Belluno is the main centre of an extensive province that covers a huge section (about two thirds) of the Dolomites region.
The town also presents much interest in itself, so the aim of this page is twofold: to give a geographical overview of the province as well as a brief introduction to what there is to see in town.
As for the first point, the whole territory of the province is articulated around the basin of the Piave – Veneto’s most important river – and some of its tributaries; in order, north to south: Ansiei, Boite, Maè, Cordevole and Cismon.
The first two rivers form the sub-region of Cadore. The Maé crosses the Zoldano sub-region, while the Cordevole is the axis of the Agordino sub-region. Lastly, the Cismon runs through the Feltrino area (its upper reaches belonging, in fact, to Trentino).
Belluno: an Atmospheric Medieval Centre with Interesting Monuments
When it comes to the town of Belluno itself, it is situated at the confluence of the Ardo stream as it flows into the Piave, and its historic centre is built on a small plateau, on an elevated, strategic position between the two rivers.
This open setting affords extensive views on the Piave valley (in this section called Val Belluna) and the surrounding hills and mountains (below, a view of Belluno town centre from the other side of the Ardo).
The centre is mostly 16th century in appearance, with many interesting architectures dating back to the time of the Venetian domination (1404 to 1797).
This is not the appropriate setting for a detailed explanation of what there is to see and visit in each monument, but still I would like to offer a broad orientation. I will therefore enucleate the main sights briefly, concentrating perhaps on some curiosities that are not usually dealt with elsewhere.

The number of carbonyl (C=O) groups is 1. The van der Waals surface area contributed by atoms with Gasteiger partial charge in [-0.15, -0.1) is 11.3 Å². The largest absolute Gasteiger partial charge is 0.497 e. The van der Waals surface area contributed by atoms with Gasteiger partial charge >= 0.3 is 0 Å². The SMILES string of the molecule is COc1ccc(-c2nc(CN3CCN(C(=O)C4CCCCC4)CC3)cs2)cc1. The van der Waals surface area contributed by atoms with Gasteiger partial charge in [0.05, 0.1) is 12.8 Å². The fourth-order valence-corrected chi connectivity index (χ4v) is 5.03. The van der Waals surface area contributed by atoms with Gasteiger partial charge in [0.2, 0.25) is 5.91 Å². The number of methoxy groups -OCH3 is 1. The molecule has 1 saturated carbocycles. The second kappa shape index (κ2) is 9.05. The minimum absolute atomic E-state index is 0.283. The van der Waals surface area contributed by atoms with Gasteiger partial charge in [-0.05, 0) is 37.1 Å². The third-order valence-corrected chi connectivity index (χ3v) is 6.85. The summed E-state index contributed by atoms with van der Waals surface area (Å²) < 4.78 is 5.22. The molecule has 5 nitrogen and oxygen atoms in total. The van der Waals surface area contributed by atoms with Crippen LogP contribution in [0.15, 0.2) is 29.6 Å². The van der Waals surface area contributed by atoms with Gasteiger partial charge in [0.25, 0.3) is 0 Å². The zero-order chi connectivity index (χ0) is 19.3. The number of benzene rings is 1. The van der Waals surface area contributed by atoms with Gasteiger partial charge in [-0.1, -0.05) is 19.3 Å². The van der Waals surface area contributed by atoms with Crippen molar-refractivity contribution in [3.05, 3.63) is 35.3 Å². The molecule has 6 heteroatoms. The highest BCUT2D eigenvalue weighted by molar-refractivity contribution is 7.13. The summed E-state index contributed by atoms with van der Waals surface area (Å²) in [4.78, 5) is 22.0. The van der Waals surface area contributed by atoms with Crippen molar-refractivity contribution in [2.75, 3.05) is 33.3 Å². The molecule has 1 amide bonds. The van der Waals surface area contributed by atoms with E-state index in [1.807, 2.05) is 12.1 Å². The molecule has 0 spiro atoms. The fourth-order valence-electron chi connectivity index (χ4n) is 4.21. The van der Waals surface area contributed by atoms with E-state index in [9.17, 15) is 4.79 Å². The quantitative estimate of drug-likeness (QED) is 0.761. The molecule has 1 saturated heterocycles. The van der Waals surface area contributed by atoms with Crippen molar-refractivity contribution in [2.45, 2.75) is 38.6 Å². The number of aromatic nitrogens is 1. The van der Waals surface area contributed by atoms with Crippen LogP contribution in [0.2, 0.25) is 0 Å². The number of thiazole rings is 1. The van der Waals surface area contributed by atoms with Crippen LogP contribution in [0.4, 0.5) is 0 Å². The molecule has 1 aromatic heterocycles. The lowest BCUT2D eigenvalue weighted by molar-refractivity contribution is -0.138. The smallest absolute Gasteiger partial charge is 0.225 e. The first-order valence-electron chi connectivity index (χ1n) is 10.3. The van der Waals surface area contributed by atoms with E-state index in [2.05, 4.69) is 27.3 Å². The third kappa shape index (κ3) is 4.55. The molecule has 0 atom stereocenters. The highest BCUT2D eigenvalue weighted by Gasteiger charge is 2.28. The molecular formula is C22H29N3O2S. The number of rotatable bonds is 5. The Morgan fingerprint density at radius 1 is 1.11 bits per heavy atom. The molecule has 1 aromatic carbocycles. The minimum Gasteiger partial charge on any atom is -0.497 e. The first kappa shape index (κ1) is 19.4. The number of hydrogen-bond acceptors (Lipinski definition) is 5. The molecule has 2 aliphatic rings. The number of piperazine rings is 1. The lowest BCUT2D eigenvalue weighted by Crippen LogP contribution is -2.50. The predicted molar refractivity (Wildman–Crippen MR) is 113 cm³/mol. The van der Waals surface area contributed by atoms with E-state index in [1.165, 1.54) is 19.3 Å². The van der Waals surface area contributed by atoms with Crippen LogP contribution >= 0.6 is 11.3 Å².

The most animated place in Belluno is its main square, Piazza dei Martiri: a big, triangular-shaped space known as ‘Listòn’, lined on one side by arcades under which are all the best shops and cafés in town.
But the most interesting sight is undoubtedly the monumental compound of the two adjacent squares Piazza Duomo and Piazza delle Erbe.
In the first one (pictured below), the most notable building is the Palazzo dei Rettori – a majestic architecture dating back to the early Renaissance period (1491).
At that time, this was the city’s most important building, as it used to be the seat of the government representative in Belluno at the time of the Venetian domination.
The other notable building is of course the Duomo itself – gothic in its basic layout (most evidently in the exterior), but with a harmonious interior in Renaissance style, dating to the 16th century.
Here, some important paintings of the Venetian school are to be admired (Andrea Schiavone, Cesare Vecellio, Jacopo Bassano, Palma il Giovane).
Particularly atmospheric is the secluded crypt – which is certainly the most peaceful part of the building, and one that most visitors miss, as it can be accessed only by an inconspicuous flight of stairs to the left of the main altar (bear in mind, though, that it is not always open). The crypt also displays a delicate Gothic triptych of uncertain attribution.
The adjacent Piazza delle Erbe – formerly the site of the Roman forum – with a pretty fountain in the centre, is more intimate in scale, and it is animated in the morning hours by a characteristic vegetable market. It is enclosed on one side by the Palazzo del Monte di Pietà (1501-31), with a façade embellished by stone coats of arms (see picture below).
On the other side of the square, notice the column on the corner: this is the former Loggia dei Ghibellini (1471), where the wrongdoers used to be punished by being hanged in a swinging cage that left its marks.
In terms of monumental buildings, the other highlight in Belluno is the church of Santo Stefano, which is actually my favourite.
Set apart in a pleasant, secluded square, the exterior of this building is in a plain, simple Gothic style, but the side entrance displays a fine sculpture representing a “Madonna of the Misericordia”, dated 1468 (pictured below).
The interior of this church is particularly atmospheric – again Gothic in its basic outline, and with a two-coloured alternation of dark red and white marble bands.